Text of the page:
Action Marks First Legal Challenge to Enforce Colorado’s 2008 Workplace Nursing Mothers Act
DENVER – The American Civil Liberties Union of Colorado and the ACLU Women’s Rights Project took action today against a Jefferson County public charter school that fired a teacher for asserting her right to pump breast milk while at work, in violation of state and federal anti-discrimination laws. The ACLU filed a state notice of claim against the school as well as a federal complaint of discrimination with the Equal Employment Opportunity Commission, signaling the ACLU’s intent to file a formal lawsuit.
Heather Burgbacher had been a highly valued teacher at the Rocky Mountain Academy of Evergreen (RMAE) for the past five years. She received consistently positive workplace evaluations, but the school refused to renew her contract this year because she stood up for her right to express milk for her newborn baby at work. That right is explicitly guaranteed by the Workplace Accommodations for Nursing Mothers Act, passed by the Colorado state legislature in 2008.
“All too often breastfeeding mothers experience harassment and discrimination when trying to pump breast milk during the work day,” said ACLU of Colorado Staff Attorney Rebecca T. Wallace. “But Colorado law explicitly states that no mother should have to choose between breastfeeding her baby and keeping her job. Yet that’s precisely the position in which RMAE placed Ms. Burgbacher.”
The Colorado statute unequivocally recognizes the societal and health benefits of breastfeeding and requires that employers make reasonable accommodations to allow new mothers to express milk at work. The ACLU’s two legal filings invoke the protections of the 2008 statute, as well as federal laws against sex discrimination, pregnancy discrimination and retaliation for protesting such violations.
In late 2010, Burgbacher arranged for her students to do supervised deskwork for the very brief periods during which she needed to pump breast milk—which amounted to only 20 minutes, three times each week. Even though Burgbacher found coverage for her classes during these brief periods, her supervisors resisted this accommodation until forced to accept it through mediation. Shortly thereafter, in February 2011, Burgbacher was informed that her contract would not be renewed. Her supervisor made clear that the termination was not due to Burgbacher’s job performance, but only because of the “conflict” over her pumping schedule.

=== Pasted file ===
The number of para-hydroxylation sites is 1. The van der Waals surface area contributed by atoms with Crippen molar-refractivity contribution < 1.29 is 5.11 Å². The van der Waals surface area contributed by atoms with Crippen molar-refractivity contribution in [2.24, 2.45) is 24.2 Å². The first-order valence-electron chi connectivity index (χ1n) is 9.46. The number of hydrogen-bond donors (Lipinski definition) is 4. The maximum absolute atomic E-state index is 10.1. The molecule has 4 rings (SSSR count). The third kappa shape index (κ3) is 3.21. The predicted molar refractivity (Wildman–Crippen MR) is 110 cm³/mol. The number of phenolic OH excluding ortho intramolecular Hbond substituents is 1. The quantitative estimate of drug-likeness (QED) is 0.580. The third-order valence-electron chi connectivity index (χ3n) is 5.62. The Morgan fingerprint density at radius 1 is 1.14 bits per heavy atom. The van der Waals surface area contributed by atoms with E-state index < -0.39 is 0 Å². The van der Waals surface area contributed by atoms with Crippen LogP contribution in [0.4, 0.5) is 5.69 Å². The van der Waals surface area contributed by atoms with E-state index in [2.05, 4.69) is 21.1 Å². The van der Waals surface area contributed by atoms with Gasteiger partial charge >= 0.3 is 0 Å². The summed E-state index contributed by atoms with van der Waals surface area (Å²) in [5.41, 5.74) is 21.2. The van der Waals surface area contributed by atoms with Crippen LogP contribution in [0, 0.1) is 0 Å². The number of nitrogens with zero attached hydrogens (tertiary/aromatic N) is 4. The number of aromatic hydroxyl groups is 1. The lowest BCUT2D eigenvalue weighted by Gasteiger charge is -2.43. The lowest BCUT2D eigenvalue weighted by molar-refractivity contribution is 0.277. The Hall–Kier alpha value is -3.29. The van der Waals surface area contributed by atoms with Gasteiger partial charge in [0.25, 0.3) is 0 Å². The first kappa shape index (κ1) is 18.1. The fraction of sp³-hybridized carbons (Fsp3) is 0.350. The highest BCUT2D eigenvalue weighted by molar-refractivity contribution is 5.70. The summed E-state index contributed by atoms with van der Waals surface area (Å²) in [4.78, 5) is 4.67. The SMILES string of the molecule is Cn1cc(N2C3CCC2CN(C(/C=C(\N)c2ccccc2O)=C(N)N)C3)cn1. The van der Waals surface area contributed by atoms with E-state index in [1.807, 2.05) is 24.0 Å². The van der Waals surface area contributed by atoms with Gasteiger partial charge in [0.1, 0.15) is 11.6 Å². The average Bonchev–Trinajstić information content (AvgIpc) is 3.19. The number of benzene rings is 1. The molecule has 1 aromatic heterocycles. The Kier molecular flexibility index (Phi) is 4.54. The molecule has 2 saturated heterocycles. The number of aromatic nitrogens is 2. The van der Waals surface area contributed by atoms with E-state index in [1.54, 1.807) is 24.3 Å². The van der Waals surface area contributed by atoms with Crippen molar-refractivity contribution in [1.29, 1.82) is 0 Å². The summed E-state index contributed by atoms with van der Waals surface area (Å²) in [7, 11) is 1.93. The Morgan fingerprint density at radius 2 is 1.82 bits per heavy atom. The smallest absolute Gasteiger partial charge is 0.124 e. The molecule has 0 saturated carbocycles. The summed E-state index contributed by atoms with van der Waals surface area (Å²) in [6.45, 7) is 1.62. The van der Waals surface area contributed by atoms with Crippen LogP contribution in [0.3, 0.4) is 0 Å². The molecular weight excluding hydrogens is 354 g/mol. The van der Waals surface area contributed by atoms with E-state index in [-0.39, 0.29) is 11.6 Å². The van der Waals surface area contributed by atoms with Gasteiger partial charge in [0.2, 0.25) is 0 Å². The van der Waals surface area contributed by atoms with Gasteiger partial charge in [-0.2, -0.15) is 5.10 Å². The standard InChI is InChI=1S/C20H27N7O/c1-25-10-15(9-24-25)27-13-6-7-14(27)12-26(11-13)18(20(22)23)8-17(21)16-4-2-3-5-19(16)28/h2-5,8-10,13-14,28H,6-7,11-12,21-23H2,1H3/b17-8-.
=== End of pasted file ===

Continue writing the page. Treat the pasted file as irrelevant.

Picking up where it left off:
“Colorado’s state statute removes any doubt that working mothers have a right to pump breast milk at work,” said attorney Mari Newman, of Killmer, Lane & Newman LLP. “Discrimination against breastfeeding mothers in the workplace is not only illegal, it’s also bad for Colorado families and businesses because it forces women to choose between breastfeeding their babies or returning to the workplace after giving birth.”
Women who breast feed must pump milk regularly throughout the day to ensure that they will keep lactating. During discussions about her pumping schedule, one of Burgbacher’s supervisors informed her that RMAE would not accommodate her need to pump and suggested that she feed her baby formula instead.
“In order to achieve full equality for women, our workplace policies must take into account that breastfeeding is a reality in the lives of many women workers, and make necessary accommodations,” said Galen Sherwin, staff attorney with the ACLU Women’s Rights Project. “Employers should certainly have no say in a woman’s personal decision whether to breast feed her baby.”
Burgbacher, the ACLU client, said: “I was only trying to do what all medical experts agree is best for our baby. As a result I was bullied and had my rights violated. I just want to ensure that no other nursing mother – especially in Colorado where we have a law meant specifically to protect us – has to go through what I went through.”
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